The results are erratic across all three questions, but they suggest that persons with a lower IQ have a little more difficulty in each of those areas. But smarter persons also get into trouble. For example, 17.5 percent of those with an IQ of 75 or below missed payments, compared to 11.8 percent of those with an IQ above 125.
That, of course, can be a transient situation, unlike the gradual accumulation of personal wealth. Is there anyone out there who has never encountered financial difficulties for at least a few weeks?
Left unanswered is this basic question: If intelligence is irrelevant, why do some people end up with more money than others? Some economists have suggested the most likely driver behind the accumulation of wealth is personality. Some are penny pinchers. Some are big spenders.
Most people, Zagorsky said, are lousy savers. Their net worth consists mainly of equity in their homes, and cars on which they've made most of the payments.
"You can earn at any level, high, low or medium," he said. "You can spend at any level. There are some people who are relatively low on the amount of income, but still manage to save every month."
But his research shows that most folks don't have much in the way of personal savings. So what's a body to do? Save more, spend less, end up with a golden egg. That's sort of the financial equivalent of that formula that leaves so many of us overweight, exercise more, eat less.
Easy to say, sometimes hard to do. But Zagorsky offers a couple of tips to help folks at least get on the right track.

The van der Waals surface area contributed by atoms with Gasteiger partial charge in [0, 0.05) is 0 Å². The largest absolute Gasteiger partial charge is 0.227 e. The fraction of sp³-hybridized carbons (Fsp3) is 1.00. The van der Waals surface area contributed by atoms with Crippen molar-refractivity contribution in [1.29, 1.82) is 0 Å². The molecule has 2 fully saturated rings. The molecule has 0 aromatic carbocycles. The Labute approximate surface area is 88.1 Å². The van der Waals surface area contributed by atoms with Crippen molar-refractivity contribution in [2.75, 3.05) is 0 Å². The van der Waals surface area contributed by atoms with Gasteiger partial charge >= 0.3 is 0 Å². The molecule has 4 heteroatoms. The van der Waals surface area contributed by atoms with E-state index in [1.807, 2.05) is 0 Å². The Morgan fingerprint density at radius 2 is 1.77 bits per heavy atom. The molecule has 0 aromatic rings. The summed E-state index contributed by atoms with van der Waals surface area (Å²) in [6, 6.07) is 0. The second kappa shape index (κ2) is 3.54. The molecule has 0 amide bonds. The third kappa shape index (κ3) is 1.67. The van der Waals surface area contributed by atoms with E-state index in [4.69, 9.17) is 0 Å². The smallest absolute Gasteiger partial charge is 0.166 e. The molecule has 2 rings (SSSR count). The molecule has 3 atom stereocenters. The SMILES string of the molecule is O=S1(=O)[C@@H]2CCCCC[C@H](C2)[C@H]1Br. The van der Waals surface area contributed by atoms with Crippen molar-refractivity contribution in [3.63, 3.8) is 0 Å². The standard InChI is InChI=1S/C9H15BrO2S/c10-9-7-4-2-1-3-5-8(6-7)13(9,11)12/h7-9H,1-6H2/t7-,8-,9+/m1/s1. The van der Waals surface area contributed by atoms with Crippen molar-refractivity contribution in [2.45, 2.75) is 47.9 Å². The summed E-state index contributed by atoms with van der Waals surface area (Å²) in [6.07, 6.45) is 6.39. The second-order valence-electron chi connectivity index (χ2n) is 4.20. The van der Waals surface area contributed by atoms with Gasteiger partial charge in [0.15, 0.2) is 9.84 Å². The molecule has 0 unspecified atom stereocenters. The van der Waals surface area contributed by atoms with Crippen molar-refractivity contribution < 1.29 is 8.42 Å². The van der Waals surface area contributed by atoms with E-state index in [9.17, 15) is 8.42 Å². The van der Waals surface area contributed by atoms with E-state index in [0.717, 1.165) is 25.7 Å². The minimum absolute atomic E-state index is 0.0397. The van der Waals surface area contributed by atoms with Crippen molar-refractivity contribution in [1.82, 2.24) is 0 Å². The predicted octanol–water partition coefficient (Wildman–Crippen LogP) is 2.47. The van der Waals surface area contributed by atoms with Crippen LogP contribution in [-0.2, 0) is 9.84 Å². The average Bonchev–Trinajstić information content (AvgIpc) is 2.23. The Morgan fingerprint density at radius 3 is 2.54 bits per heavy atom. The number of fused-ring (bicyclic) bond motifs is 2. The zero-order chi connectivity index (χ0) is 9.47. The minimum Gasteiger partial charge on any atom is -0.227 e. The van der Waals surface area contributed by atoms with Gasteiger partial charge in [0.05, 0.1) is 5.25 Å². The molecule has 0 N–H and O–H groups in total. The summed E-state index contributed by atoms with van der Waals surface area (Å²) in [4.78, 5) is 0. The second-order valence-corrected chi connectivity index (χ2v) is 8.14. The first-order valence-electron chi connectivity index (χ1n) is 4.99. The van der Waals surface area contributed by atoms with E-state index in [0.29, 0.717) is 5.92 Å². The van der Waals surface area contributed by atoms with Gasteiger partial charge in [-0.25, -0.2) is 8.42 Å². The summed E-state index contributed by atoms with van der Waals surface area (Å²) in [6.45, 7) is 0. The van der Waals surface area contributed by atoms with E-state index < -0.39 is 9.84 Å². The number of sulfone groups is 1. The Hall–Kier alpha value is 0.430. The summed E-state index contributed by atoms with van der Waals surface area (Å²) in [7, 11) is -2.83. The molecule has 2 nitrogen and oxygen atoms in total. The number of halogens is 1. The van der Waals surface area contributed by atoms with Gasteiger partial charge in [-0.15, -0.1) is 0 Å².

"Step No. 1 is really sit down and figure out where you are," he said.
Most people, he added, are way off when they come up with hard figures that reflect their net worth. And here's the good part. Most of us are worth more than we think we are. A lot more.
"If you and I sat down and actually calculated it all up, there would be very, very large differences," he said. "Seventy percent of all people are richer than they think."
On average, he said, people are off by "62 cents for every dollar of wealth they actually have."
I'm no economist, but that sounds like most of us are worth a third more than we think we are.
So that ought to make "step No. 2" a lot easier. "Once you figure out where you are, make sure you actually do some savings each year. As long as you are saving some money you are moving toward that final goal with slow and steady progress."
So with all his expertise, Zagorsky ought to be worth a bundle, right? He's a college professor, and they take home a nice paycheck every month, and he understands economics. So how's he doing?
"We're not poor, but we're not wealthy," he concedes.
That's a pretty smart answer. And he probably exercises more and eats less.